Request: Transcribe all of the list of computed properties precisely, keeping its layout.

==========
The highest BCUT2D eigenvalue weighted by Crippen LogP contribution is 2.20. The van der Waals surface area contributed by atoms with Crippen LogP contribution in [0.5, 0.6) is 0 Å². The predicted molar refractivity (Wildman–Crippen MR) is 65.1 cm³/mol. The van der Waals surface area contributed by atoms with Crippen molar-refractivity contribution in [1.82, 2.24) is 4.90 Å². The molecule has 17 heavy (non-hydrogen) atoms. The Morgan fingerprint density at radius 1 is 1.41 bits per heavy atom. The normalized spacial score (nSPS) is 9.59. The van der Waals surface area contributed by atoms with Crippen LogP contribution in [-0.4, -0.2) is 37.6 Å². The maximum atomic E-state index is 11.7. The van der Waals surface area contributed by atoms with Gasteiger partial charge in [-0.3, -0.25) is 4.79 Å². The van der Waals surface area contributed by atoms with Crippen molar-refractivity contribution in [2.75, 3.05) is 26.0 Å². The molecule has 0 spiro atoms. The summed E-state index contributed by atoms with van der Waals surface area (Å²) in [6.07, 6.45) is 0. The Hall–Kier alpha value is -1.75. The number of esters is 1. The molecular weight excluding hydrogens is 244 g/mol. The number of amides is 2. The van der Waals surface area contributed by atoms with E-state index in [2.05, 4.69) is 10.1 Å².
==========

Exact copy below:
The highest BCUT2D eigenvalue weighted by Crippen LogP contribution is 2.20. The van der Waals surface area contributed by atoms with Crippen LogP contribution in [0.5, 0.6) is 0 Å². The predicted molar refractivity (Wildman–Crippen MR) is 65.1 cm³/mol. The van der Waals surface area contributed by atoms with Crippen molar-refractivity contribution in [1.82, 2.24) is 4.90 Å². The molecule has 17 heavy (non-hydrogen) atoms. The Morgan fingerprint density at radius 1 is 1.41 bits per heavy atom. The normalized spacial score (nSPS) is 9.59. The van der Waals surface area contributed by atoms with Crippen LogP contribution in [-0.4, -0.2) is 37.6 Å². The maximum atomic E-state index is 11.7. The van der Waals surface area contributed by atoms with Gasteiger partial charge in [-0.3, -0.25) is 4.79 Å². The van der Waals surface area contributed by atoms with Crippen molar-refractivity contribution in [2.75, 3.05) is 26.0 Å². The molecule has 0 spiro atoms. The summed E-state index contributed by atoms with van der Waals surface area (Å²) in [6.07, 6.45) is 0. The Hall–Kier alpha value is -1.75. The number of esters is 1. The molecular weight excluding hydrogens is 244 g/mol. The number of amides is 2. The van der Waals surface area contributed by atoms with E-state index in [2.05, 4.69) is 10.1 Å².